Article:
The former chief of staff of ex-president Gloria Arroyo, Rigoberto Tiglao writing in a piece entitled Whatever happened to…? scored the president administration for its poor follow-through on its promised anti-corruption campaign. The noted former journalist states in his regular Inquirer column that
We haven’t heard though of any revitalized anti-graft campaign in the “usual suspects”: the Department of Public Works and Highways, the Department of Transportation and Communication, the Bureau of Customs. If Education Secretary Armin Luistro doesn’t comment soon on how he will deal with the oligopoly of loan sharks preying on teachers at his department, I’d be praying for his discernment. All eyes are on Carlos Garcia’s plunder case. But has the Armed Forces set up the mechanisms to prevent other Garcias?
There are so many things wrong with a former government official especially a former presidential chief of staff pontificating about corruption like that. For one, there is the argument that they did nothing or were not successful in curbing corruption among the “usual suspects” that are mentioned.
Second, all the allegations about corruption at the infrastructure related departments, the DPWH and DOTC, as well as the procurement arms of service delivery oriented ones like DepEd and the Armed Forces are supposed to be endemic. The fact that no major headway has been achieved yet in these fronts does not necessarily mean that no concrete efforts are taking place.
Thirdly, moral suasion appears to be having some effect as per Tiglao’s own admission albeit a temporary one in his estimation. Moral suasion if unaccompanied by a proper executive compensation scheme (executive salaries and bonuses at publicly owned and controlled corporations are still under review) and an enforcement mechanism to catch and prosecute erring officials will have a limited effect, but moral ascendancy was a threshold issue the previous administration failed to traverse.
There are disturbing signs in the enforcement system that Tiglao refers to such as the slashing of the budget of the Ombudsman, the fixation with the Truth Commission, and the neutering of the Presidential Anti-Graft Commission. He states that
Prosecuting the alleged misdeeds of the past administration is not the be-all and end-all of the Office of the Ombudsman. It is investigating 2,000 cases of corruption all over the country. But obviously so mad at the agency’s head, the President has cut down its budget by P400 million this year.
Its performance was not stellar, but the Presidential Anti-Graft Commission was a means for whistle-blowers to report graft cases they knew about. But it has been effectively closed down, with its functions turned over to the executive secretary’s legal office, which is hardly staffed by stellar legal minds.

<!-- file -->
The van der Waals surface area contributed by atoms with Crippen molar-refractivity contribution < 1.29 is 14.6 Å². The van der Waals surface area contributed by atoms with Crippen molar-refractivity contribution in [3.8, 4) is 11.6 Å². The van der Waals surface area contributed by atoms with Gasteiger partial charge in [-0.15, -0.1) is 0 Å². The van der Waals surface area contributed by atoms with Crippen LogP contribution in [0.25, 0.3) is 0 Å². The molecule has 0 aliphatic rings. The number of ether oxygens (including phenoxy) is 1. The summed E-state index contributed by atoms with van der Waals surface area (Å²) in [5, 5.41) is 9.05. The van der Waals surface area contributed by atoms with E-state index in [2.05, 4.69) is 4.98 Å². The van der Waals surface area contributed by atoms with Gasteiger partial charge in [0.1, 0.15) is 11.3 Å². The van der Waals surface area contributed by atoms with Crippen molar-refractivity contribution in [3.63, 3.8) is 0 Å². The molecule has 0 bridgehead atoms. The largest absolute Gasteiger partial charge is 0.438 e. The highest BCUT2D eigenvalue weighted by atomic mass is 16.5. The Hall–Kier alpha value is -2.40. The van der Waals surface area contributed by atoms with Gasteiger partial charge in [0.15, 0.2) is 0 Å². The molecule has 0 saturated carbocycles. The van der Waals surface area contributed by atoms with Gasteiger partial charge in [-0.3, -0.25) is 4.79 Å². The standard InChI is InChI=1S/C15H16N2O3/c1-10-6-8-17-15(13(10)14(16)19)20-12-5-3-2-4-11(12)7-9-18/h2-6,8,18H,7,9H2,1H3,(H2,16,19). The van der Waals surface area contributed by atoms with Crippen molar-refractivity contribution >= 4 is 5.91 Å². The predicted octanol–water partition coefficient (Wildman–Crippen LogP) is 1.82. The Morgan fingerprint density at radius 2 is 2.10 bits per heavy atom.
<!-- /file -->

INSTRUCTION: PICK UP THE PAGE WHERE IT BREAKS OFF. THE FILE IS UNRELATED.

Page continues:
Ok, here he may have a point although my agreement will have to be qualified with a caveat. While providing closure to some of the prominent cases involving corruption on a grand scale would send an important signal globally and at home, the day-to-day corruption at the “street level” is what most ordinary people care about.
However, the reason why this administration has had to resort to bypassing the Ombudsman in the first place was the way in which the previous administration sought to protect itself by appointing a “friendly” individual in that constitutional office with a fixed term. That is the caveat.
Be that as it may, the slashing of budgets and use of the purse strings to coax members of the judiciary to fall in line with the current administration is setting up a situation in which the mice get away as the cats quarrel among themselves. Institutional conflict results in institutional failure.
The administration is hobbling on one leg in its anti-corruption campaign having to rely on moral suasion and appeals to altruistic motives without the necessary second leg consisting of rewards and punishment. Without it, its moral appeals may indeed fade with time. But it cannot be faulted (at least not at this point) given the fact that the previous administration engaged in institutional investments within the judicial branch.
The government of PNoy has tried to substitute constitutional offices with administrative ones, but these have proven to be crutches that break (as in the Truth Commission) rather than prosthesis that work. I can see the game plan in this for the opposition. On the one hand the rigged system allows grand corruption allegedly committed by them in the past to go unpunished. On the other, the opposition can use this failure to prosecute and jail as fodder against an “ineffective” government unable to fulfill its promises.
Devious indeed, but then again the stakes could not be any higher.
Image is of the office of the Presidential Anti-Graft Commission courtesy of the Chan Robles Virtual Law Library.